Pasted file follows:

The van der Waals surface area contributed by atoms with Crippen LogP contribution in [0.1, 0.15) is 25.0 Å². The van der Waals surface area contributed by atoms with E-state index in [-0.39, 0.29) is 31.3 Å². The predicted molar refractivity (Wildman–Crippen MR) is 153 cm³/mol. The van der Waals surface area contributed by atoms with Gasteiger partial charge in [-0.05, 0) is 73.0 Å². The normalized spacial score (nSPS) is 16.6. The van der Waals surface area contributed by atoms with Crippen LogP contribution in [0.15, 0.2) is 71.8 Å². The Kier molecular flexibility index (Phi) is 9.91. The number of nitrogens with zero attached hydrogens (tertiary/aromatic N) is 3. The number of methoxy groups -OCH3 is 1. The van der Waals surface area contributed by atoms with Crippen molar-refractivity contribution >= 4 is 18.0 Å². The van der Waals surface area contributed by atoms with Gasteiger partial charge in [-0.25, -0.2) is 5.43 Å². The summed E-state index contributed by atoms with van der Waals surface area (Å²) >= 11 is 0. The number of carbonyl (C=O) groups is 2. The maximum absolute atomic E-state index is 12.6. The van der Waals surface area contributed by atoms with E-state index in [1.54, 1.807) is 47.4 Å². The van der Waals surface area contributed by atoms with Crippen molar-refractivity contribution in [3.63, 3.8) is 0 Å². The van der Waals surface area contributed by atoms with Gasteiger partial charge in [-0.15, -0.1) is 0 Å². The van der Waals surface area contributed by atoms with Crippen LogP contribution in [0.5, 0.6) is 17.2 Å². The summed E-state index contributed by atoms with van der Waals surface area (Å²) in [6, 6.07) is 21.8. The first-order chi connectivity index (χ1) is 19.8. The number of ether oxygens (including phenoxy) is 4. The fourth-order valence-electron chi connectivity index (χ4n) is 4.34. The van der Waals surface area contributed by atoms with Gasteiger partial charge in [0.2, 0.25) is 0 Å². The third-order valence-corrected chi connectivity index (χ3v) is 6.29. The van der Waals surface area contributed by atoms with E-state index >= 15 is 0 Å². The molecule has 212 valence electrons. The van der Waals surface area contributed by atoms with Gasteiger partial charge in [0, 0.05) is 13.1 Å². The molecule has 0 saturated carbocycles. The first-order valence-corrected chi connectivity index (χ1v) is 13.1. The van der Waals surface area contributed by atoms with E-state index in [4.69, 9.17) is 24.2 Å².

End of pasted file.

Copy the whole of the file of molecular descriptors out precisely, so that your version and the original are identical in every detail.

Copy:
The van der Waals surface area contributed by atoms with Crippen LogP contribution in [0.1, 0.15) is 25.0 Å². The van der Waals surface area contributed by atoms with E-state index in [-0.39, 0.29) is 31.3 Å². The predicted molar refractivity (Wildman–Crippen MR) is 153 cm³/mol. The van der Waals surface area contributed by atoms with Gasteiger partial charge in [-0.05, 0) is 73.0 Å². The normalized spacial score (nSPS) is 16.6. The van der Waals surface area contributed by atoms with Crippen LogP contribution in [0.15, 0.2) is 71.8 Å². The Kier molecular flexibility index (Phi) is 9.91. The number of nitrogens with zero attached hydrogens (tertiary/aromatic N) is 3. The number of methoxy groups -OCH3 is 1. The van der Waals surface area contributed by atoms with Crippen molar-refractivity contribution >= 4 is 18.0 Å². The van der Waals surface area contributed by atoms with Gasteiger partial charge in [-0.25, -0.2) is 5.43 Å². The summed E-state index contributed by atoms with van der Waals surface area (Å²) >= 11 is 0. The number of carbonyl (C=O) groups is 2. The maximum absolute atomic E-state index is 12.6. The van der Waals surface area contributed by atoms with E-state index in [1.54, 1.807) is 47.4 Å². The van der Waals surface area contributed by atoms with Crippen molar-refractivity contribution in [3.63, 3.8) is 0 Å². The van der Waals surface area contributed by atoms with Gasteiger partial charge in [-0.15, -0.1) is 0 Å². The van der Waals surface area contributed by atoms with Crippen LogP contribution in [0.5, 0.6) is 17.2 Å². The summed E-state index contributed by atoms with van der Waals surface area (Å²) in [6, 6.07) is 21.8. The first-order chi connectivity index (χ1) is 19.8. The number of ether oxygens (including phenoxy) is 4. The fourth-order valence-electron chi connectivity index (χ4n) is 4.34. The van der Waals surface area contributed by atoms with Gasteiger partial charge in [0.2, 0.25) is 0 Å². The third-order valence-corrected chi connectivity index (χ3v) is 6.29. The van der Waals surface area contributed by atoms with E-state index >= 15 is 0 Å². The molecule has 212 valence electrons. The van der Waals surface area contributed by atoms with Gasteiger partial charge in [0, 0.05) is 13.1 Å². The molecule has 0 saturated carbocycles. The first-order valence-corrected chi connectivity index (χ1v) is 13.1. The van der Waals surface area contributed by atoms with E-state index in [4.69, 9.17) is 24.2 Å².